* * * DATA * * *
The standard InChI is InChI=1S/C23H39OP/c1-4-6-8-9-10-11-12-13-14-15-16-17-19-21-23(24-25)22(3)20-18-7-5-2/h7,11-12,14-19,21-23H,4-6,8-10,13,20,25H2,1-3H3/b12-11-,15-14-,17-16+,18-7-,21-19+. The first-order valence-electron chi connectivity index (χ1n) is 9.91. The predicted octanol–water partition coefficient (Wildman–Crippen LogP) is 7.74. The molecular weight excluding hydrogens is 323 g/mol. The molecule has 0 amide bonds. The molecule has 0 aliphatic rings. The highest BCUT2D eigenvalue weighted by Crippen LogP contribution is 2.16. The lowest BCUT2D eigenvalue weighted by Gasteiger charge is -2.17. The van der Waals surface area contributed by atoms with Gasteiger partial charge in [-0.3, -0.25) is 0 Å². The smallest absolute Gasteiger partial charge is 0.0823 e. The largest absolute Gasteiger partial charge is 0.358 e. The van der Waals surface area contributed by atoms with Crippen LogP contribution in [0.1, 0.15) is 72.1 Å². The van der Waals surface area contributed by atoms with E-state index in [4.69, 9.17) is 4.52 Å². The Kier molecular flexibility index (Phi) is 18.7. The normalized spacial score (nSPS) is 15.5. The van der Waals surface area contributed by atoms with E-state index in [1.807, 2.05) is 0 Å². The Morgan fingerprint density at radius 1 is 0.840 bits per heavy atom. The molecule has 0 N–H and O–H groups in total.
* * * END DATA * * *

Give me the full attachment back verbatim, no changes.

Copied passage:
The standard InChI is InChI=1S/C23H39OP/c1-4-6-8-9-10-11-12-13-14-15-16-17-19-21-23(24-25)22(3)20-18-7-5-2/h7,11-12,14-19,21-23H,4-6,8-10,13,20,25H2,1-3H3/b12-11-,15-14-,17-16+,18-7-,21-19+. The first-order valence-electron chi connectivity index (χ1n) is 9.91. The predicted octanol–water partition coefficient (Wildman–Crippen LogP) is 7.74. The molecular weight excluding hydrogens is 323 g/mol. The molecule has 0 amide bonds. The molecule has 0 aliphatic rings. The highest BCUT2D eigenvalue weighted by Crippen LogP contribution is 2.16. The lowest BCUT2D eigenvalue weighted by Gasteiger charge is -2.17. The van der Waals surface area contributed by atoms with Gasteiger partial charge in [-0.3, -0.25) is 0 Å². The smallest absolute Gasteiger partial charge is 0.0823 e. The largest absolute Gasteiger partial charge is 0.358 e. The van der Waals surface area contributed by atoms with Crippen LogP contribution in [0.1, 0.15) is 72.1 Å². The van der Waals surface area contributed by atoms with E-state index in [4.69, 9.17) is 4.52 Å². The Kier molecular flexibility index (Phi) is 18.7. The normalized spacial score (nSPS) is 15.5. The van der Waals surface area contributed by atoms with E-state index in [1.807, 2.05) is 0 Å². The Morgan fingerprint density at radius 1 is 0.840 bits per heavy atom. The molecule has 0 N–H and O–H groups in total.